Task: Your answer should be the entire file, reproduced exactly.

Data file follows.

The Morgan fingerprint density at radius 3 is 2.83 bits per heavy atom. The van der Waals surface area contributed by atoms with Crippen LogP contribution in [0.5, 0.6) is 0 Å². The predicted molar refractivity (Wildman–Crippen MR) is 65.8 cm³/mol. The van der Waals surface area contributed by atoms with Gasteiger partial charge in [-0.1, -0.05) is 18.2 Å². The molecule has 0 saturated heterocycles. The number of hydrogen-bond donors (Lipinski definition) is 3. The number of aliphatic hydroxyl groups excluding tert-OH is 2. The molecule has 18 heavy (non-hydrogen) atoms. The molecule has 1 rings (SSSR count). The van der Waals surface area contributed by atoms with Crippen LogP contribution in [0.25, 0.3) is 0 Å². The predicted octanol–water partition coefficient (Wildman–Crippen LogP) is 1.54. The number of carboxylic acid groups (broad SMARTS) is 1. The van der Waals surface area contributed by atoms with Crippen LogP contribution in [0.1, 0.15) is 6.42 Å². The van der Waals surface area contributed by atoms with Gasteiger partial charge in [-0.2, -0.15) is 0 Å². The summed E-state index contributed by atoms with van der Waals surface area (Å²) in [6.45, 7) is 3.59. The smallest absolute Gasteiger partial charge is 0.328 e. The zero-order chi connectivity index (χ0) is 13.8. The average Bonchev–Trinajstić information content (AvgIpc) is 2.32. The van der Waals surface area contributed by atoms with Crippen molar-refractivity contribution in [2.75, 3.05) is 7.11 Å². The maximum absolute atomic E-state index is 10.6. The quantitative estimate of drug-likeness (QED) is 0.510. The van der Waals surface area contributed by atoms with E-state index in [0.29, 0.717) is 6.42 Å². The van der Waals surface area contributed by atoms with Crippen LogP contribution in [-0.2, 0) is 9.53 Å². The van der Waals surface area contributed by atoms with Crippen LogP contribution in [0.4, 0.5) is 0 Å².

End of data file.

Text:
The Morgan fingerprint density at radius 3 is 2.83 bits per heavy atom. The van der Waals surface area contributed by atoms with Crippen LogP contribution in [0.5, 0.6) is 0 Å². The predicted molar refractivity (Wildman–Crippen MR) is 65.8 cm³/mol. The van der Waals surface area contributed by atoms with Gasteiger partial charge in [-0.1, -0.05) is 18.2 Å². The molecule has 0 saturated heterocycles. The number of hydrogen-bond donors (Lipinski definition) is 3. The number of aliphatic hydroxyl groups excluding tert-OH is 2. The molecule has 18 heavy (non-hydrogen) atoms. The molecule has 1 rings (SSSR count). The van der Waals surface area contributed by atoms with Crippen LogP contribution in [0.25, 0.3) is 0 Å². The predicted octanol–water partition coefficient (Wildman–Crippen LogP) is 1.54. The number of carboxylic acid groups (broad SMARTS) is 1. The van der Waals surface area contributed by atoms with Crippen LogP contribution in [0.1, 0.15) is 6.42 Å². The van der Waals surface area contributed by atoms with Gasteiger partial charge in [-0.2, -0.15) is 0 Å². The summed E-state index contributed by atoms with van der Waals surface area (Å²) in [6.45, 7) is 3.59. The smallest absolute Gasteiger partial charge is 0.328 e. The zero-order chi connectivity index (χ0) is 13.8. The average Bonchev–Trinajstić information content (AvgIpc) is 2.32. The van der Waals surface area contributed by atoms with Crippen molar-refractivity contribution in [2.75, 3.05) is 7.11 Å². The maximum absolute atomic E-state index is 10.6. The quantitative estimate of drug-likeness (QED) is 0.510. The van der Waals surface area contributed by atoms with E-state index in [0.29, 0.717) is 6.42 Å². The van der Waals surface area contributed by atoms with Crippen LogP contribution in [-0.2, 0) is 9.53 Å². The van der Waals surface area contributed by atoms with Crippen LogP contribution in [0.4, 0.5) is 0 Å².